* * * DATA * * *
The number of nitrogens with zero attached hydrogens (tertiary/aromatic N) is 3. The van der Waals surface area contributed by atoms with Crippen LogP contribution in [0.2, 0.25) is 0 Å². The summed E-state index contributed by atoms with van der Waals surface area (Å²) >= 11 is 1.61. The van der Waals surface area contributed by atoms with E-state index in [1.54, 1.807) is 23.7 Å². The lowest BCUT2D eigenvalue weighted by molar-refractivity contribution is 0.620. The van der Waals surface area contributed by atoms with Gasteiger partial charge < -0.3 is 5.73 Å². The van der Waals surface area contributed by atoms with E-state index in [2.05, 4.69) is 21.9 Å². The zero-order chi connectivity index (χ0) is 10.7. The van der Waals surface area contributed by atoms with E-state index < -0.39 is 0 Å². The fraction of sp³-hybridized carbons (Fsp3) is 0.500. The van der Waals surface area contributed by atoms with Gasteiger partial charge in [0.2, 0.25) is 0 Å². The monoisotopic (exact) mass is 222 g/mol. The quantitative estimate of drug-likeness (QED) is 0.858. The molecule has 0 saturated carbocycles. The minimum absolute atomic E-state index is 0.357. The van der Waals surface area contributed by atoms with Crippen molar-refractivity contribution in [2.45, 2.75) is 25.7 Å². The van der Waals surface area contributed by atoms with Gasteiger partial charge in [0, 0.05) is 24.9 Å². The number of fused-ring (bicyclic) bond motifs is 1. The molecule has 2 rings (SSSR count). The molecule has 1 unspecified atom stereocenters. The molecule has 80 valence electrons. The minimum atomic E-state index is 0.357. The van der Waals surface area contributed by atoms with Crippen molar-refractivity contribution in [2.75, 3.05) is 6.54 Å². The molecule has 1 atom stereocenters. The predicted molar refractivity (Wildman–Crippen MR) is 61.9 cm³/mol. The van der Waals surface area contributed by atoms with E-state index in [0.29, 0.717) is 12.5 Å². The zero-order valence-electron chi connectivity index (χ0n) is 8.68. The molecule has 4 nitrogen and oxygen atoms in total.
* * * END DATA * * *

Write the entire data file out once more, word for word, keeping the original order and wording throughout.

The number of nitrogens with zero attached hydrogens (tertiary/aromatic N) is 3. The van der Waals surface area contributed by atoms with Crippen LogP contribution in [0.2, 0.25) is 0 Å². The summed E-state index contributed by atoms with van der Waals surface area (Å²) >= 11 is 1.61. The van der Waals surface area contributed by atoms with E-state index in [1.54, 1.807) is 23.7 Å². The lowest BCUT2D eigenvalue weighted by molar-refractivity contribution is 0.620. The van der Waals surface area contributed by atoms with Gasteiger partial charge < -0.3 is 5.73 Å². The van der Waals surface area contributed by atoms with E-state index in [2.05, 4.69) is 21.9 Å². The zero-order chi connectivity index (χ0) is 10.7. The van der Waals surface area contributed by atoms with E-state index < -0.39 is 0 Å². The fraction of sp³-hybridized carbons (Fsp3) is 0.500. The van der Waals surface area contributed by atoms with Gasteiger partial charge in [0.2, 0.25) is 0 Å². The monoisotopic (exact) mass is 222 g/mol. The quantitative estimate of drug-likeness (QED) is 0.858. The molecule has 0 saturated carbocycles. The minimum absolute atomic E-state index is 0.357. The van der Waals surface area contributed by atoms with Crippen molar-refractivity contribution in [2.45, 2.75) is 25.7 Å². The van der Waals surface area contributed by atoms with Gasteiger partial charge in [0, 0.05) is 24.9 Å². The number of fused-ring (bicyclic) bond motifs is 1. The molecule has 2 rings (SSSR count). The molecule has 1 unspecified atom stereocenters. The molecule has 80 valence electrons. The minimum atomic E-state index is 0.357. The van der Waals surface area contributed by atoms with Crippen molar-refractivity contribution in [2.75, 3.05) is 6.54 Å². The molecule has 1 atom stereocenters. The predicted molar refractivity (Wildman–Crippen MR) is 61.9 cm³/mol. The van der Waals surface area contributed by atoms with E-state index in [0.29, 0.717) is 12.5 Å². The zero-order valence-electron chi connectivity index (χ0n) is 8.68. The molecule has 4 nitrogen and oxygen atoms in total.